• As far as I can tell, the Constitution has nothing to do with this. It is entirely about the Democrats defeating Trump. Winning an election doesn’t constitute to defeating Trump (especially given the cloud over the election). Merely winning the election allows Trump to leave office and wander off, presumably without being held accountable. What they want is to definitively crush Trump so that no one can question that it was the Democrats who brought him down. So even if Trump is out of office by the time the Senate holds the trial, once the Senate convicts Trump, they can crow that they destroyed the tyrant, because if he were still in office, they would have removed him.

            And I believe there is some belief that this would preclude Trump from running for office again.

            • As for your last sentence, you are correct, I didn’t finish the constitution’s limit on Impeachment – it’s limited to removal from office and disqualification from holding offices of “honor, Trust or Profit under the United States”.

              But the prior paragraph (3.6) and common sense seem to imply that impeachment is reserved for people actually *in office*. Trump will not be in office.

              Unless there is some established precedent here that I’m completely missing, which is possible.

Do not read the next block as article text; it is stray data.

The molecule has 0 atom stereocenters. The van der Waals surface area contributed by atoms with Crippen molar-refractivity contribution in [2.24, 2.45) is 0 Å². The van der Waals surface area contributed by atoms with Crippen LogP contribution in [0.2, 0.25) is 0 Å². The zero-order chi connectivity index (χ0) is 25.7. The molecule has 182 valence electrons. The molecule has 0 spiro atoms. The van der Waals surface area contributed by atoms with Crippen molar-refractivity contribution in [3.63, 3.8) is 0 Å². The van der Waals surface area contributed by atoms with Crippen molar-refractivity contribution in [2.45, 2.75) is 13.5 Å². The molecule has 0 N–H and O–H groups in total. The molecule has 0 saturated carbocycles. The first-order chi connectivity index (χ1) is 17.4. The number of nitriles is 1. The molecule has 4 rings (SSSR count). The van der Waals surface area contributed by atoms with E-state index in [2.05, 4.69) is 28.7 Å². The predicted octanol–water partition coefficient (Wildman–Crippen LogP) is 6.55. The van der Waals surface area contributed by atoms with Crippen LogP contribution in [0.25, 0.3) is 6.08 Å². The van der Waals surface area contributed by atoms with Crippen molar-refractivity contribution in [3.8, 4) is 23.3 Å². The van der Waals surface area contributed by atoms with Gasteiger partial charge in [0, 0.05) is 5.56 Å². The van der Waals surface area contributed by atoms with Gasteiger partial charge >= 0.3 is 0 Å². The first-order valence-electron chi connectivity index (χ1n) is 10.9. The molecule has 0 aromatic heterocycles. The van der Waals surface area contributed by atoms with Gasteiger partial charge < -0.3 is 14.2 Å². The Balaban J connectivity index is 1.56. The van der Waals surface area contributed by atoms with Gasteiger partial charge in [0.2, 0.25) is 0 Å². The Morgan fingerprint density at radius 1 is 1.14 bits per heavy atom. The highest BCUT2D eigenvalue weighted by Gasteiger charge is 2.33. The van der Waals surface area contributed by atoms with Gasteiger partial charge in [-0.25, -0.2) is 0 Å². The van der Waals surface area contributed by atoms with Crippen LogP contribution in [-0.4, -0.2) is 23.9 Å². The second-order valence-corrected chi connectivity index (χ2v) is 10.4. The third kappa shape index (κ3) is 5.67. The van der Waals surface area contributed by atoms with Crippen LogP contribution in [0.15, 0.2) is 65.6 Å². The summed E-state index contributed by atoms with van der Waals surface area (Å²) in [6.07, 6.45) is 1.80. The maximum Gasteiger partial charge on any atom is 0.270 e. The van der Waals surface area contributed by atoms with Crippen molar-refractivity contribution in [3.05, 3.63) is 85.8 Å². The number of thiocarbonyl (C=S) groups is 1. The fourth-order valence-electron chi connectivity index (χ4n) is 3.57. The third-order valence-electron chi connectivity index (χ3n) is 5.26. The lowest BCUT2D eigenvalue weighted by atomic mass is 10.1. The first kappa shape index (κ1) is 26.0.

If the Democrats do this, it would be just one more notch in their ever-growing “screw the Republic” tally.

              Interestingly enough, if the Democrats did care (and they don’t), the Constitution literally, in the same paragraph, says that impeachment and removal doesn’t preclude the offending party being tried in a court of law.

              If they have a case for incitement, then prosecute citizen Trump after the 20th of January.

              But they don’t have a case and you are correct, this is all a circus show.

          • There is a part of me that wishes they would convene the Senate on the 19th, hold an up down vote and to convict Trump, and bar him from office. Then, when he lodges a complaint, I hope the Supreme Court remains consistent and refuses to hear it. That would wake up some of the people who remain on the fence. I know several intelligent, highly educated people who are still saying “Well, this is all Trumps fault for those tweets. If he had just kept his mouth shut, none of this would have happened.” When I ask them to read the tweets, they say it was CLEARLY an incitement to violence and he should have known better.

          • It will bring ethics estoppel to the forefront, which is exactly why they avoided debate.

            Democrats are pushing this dangerously vague standard while objecting to their own statements being given incriminating meaning by critics. For example, conservatives have pointed to Rep. Maxine Waters (D-Calif.) calling for people to confront Republican leaders in restaurants; Rep. Ayanna Pressley (D-Mass.) insisted during 2020’s violent protests that “there needs to be unrest in the streets,” while then-Sen. Kamala Harris (D-Calif.) said “protesters should not let up” even as many protests were turning violent. They can all legitimately argue that their rhetoric was not meant to be a call for violence, but this is a standard fraught with subjectivity.

            – Jonathan Turley

            Oregon Sen. Ron Wyden called the officers an “occupying army.”